|Appears in Collections:||School of Education eTheses|
|Title:||Educating for the 21st century: advancing an ecologically sustainable society|
|Keywords:||education for sustainability, education for sustainable development, sustainability education, environmental education, metaphorical analysis, ecological/ mechanistic metaphors, whole school approaches, conceptual metaphors, case study research, pioneering approaches, bioregionalism, socio-political structure|
|Publisher:||University of Stirling|
|Abstract:||Through case study research, two pioneering schools in Canada that developed whole-school approaches to education for sustainability were investigated to illuminate how conceptual root metaphors resonate with ecological philosophy and educational practices. The study considers philosophy, policy formation, organization/ management structures, buildings/ grounds and resources, curriculum development, and teaching and learning practices at each of these schools. The findings are highlighted and further informed by what the administrators, teachers, community volunteers, parents, and students perceive to be the successes, obstacles and needs they faced in trying to establish their pioneering approaches. These insights provided methodological triangulation as they reinforced the literature review and analysis of findings. The case study includes an Independent school founded and designed specifically around bioregionalism so as to promote sustainability, and a government-run elementary school that decided to teach and model sustainability. The analysis reveals differences in the underlying conceptual metaphors and the significant extent to which these metaphors resonated with practice. This research suggests that root conceptual metaphors are significant and can be associated with various intentions and enactments of the whole curriculum. Ecological and mechanistic metaphorical perspectives have been found to be associated with policy formation, organization and management structures, decision-making and communication; curriculum development; community involvement; changes to the buildings and grounds; and teaching/ learning practices. Although this research suggests that where ecological metaphors were in play school practices were more strongly associated with an ecological model in education for sustainability, it has also shown that this may not be sufficient. Being aware of the underlying conceptual root metaphors in all aspects of the educational approach is also a critical step. The context within which a school operates may preclude or act as a strong obstacle to change. Simply grafting a sustainability program imbued with ecological metaphors onto the accepted educational system, one founded on contradictory ‘mechanistic’ metaphors, may not be as effective as intended as metaphors seem to seep into the school’s culture and systems. This, however, implies that there needs to be freedom and room to challenge significant systemic obstacles. There would need to be noteworthy changes in the socio-political structure that is in play. Accordingly, for schools to lead the change towards an ecological worldview or paradigm shift, schools would need to be free to adopt an alternative vision of education, ethos and particular organizational structures.|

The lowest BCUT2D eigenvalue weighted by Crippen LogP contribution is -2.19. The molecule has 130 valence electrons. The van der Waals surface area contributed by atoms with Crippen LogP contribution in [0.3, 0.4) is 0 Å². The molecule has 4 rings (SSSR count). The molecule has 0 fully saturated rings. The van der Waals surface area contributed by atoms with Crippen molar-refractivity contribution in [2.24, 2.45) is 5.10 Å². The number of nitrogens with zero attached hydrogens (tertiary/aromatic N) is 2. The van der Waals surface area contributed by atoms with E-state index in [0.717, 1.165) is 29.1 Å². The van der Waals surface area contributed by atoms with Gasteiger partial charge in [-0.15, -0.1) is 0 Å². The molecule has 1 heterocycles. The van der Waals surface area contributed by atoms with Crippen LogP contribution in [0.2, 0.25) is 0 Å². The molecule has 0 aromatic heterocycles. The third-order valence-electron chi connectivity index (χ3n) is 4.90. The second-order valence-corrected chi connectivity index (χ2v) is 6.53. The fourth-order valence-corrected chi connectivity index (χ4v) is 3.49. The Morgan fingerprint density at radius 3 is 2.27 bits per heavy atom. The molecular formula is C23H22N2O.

|Type:||Thesis or Dissertation|
|Affiliation:||School of Education|
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